One of the mysteries of the English language finally explained.
- ‘I haven't passed on a meal for 40 years, but this one I must say exceeded my giddiest expectations of inedibility.’
- ‘The garnish is a ‘bird wing’ kind of decoration (I discover its inedibility after I try a bite).’
- ‘This spinach was literally salty to the point of inedibility.’
- ‘They are also purple, and smell bad, two of the criteria I use to determine inedibility.’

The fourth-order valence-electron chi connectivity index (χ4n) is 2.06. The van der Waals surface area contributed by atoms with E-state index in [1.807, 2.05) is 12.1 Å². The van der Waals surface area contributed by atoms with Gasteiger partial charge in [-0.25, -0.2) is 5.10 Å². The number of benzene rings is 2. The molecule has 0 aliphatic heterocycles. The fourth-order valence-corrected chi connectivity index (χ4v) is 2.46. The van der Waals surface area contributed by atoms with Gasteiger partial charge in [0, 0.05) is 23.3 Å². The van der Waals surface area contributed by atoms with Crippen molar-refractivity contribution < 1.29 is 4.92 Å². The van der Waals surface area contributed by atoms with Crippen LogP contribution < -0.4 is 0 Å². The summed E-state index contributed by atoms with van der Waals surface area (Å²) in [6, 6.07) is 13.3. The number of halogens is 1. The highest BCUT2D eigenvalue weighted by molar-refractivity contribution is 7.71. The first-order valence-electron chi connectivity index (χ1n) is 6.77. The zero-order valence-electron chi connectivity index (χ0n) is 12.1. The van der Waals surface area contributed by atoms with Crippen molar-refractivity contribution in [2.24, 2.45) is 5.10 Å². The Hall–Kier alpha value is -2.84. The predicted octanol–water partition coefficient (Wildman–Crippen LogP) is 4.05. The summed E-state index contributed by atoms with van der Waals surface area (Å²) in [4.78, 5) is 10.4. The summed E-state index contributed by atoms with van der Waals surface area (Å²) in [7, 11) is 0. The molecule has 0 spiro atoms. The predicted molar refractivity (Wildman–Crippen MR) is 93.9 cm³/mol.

- ‘Bitterness, although sometimes appreciated, is generally disliked and serves as a warning of inedibility.’
- ‘I was glad I'm not a meat-eater and had told them to leave out the bacon - my friend got bacon with his eggs and it was overcooked to the point of inedibility.’
- ‘Doesn't she realize it's supposed to be hard-boiled to the point of inedibility?’
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